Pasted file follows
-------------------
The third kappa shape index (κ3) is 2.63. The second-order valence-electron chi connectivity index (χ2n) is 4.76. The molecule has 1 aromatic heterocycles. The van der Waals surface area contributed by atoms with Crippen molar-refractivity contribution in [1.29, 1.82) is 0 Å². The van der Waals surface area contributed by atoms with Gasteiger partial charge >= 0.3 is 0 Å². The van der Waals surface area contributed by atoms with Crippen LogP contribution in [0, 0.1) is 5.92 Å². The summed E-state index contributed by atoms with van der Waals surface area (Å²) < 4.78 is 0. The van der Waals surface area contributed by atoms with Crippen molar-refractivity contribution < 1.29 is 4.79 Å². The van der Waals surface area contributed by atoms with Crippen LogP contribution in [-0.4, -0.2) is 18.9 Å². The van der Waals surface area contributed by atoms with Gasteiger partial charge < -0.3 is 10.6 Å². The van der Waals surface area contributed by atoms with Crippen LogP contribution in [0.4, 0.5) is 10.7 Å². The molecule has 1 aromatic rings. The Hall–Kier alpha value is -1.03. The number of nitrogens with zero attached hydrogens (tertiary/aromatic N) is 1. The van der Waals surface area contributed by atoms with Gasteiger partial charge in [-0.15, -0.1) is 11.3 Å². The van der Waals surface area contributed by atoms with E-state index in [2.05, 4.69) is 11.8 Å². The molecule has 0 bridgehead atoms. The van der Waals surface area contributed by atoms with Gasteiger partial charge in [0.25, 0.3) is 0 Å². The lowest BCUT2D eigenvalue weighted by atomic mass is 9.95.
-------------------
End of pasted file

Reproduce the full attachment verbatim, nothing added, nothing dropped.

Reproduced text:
The third kappa shape index (κ3) is 2.63. The second-order valence-electron chi connectivity index (χ2n) is 4.76. The molecule has 1 aromatic heterocycles. The van der Waals surface area contributed by atoms with Crippen molar-refractivity contribution in [1.29, 1.82) is 0 Å². The van der Waals surface area contributed by atoms with Gasteiger partial charge >= 0.3 is 0 Å². The van der Waals surface area contributed by atoms with Crippen LogP contribution in [0, 0.1) is 5.92 Å². The summed E-state index contributed by atoms with van der Waals surface area (Å²) < 4.78 is 0. The van der Waals surface area contributed by atoms with Crippen molar-refractivity contribution < 1.29 is 4.79 Å². The van der Waals surface area contributed by atoms with Crippen LogP contribution in [-0.4, -0.2) is 18.9 Å². The van der Waals surface area contributed by atoms with Gasteiger partial charge < -0.3 is 10.6 Å². The van der Waals surface area contributed by atoms with Crippen LogP contribution in [0.4, 0.5) is 10.7 Å². The molecule has 1 aromatic rings. The Hall–Kier alpha value is -1.03. The number of nitrogens with zero attached hydrogens (tertiary/aromatic N) is 1. The van der Waals surface area contributed by atoms with Gasteiger partial charge in [-0.15, -0.1) is 11.3 Å². The van der Waals surface area contributed by atoms with E-state index in [2.05, 4.69) is 11.8 Å². The molecule has 0 bridgehead atoms. The van der Waals surface area contributed by atoms with Gasteiger partial charge in [0.25, 0.3) is 0 Å². The lowest BCUT2D eigenvalue weighted by atomic mass is 9.95.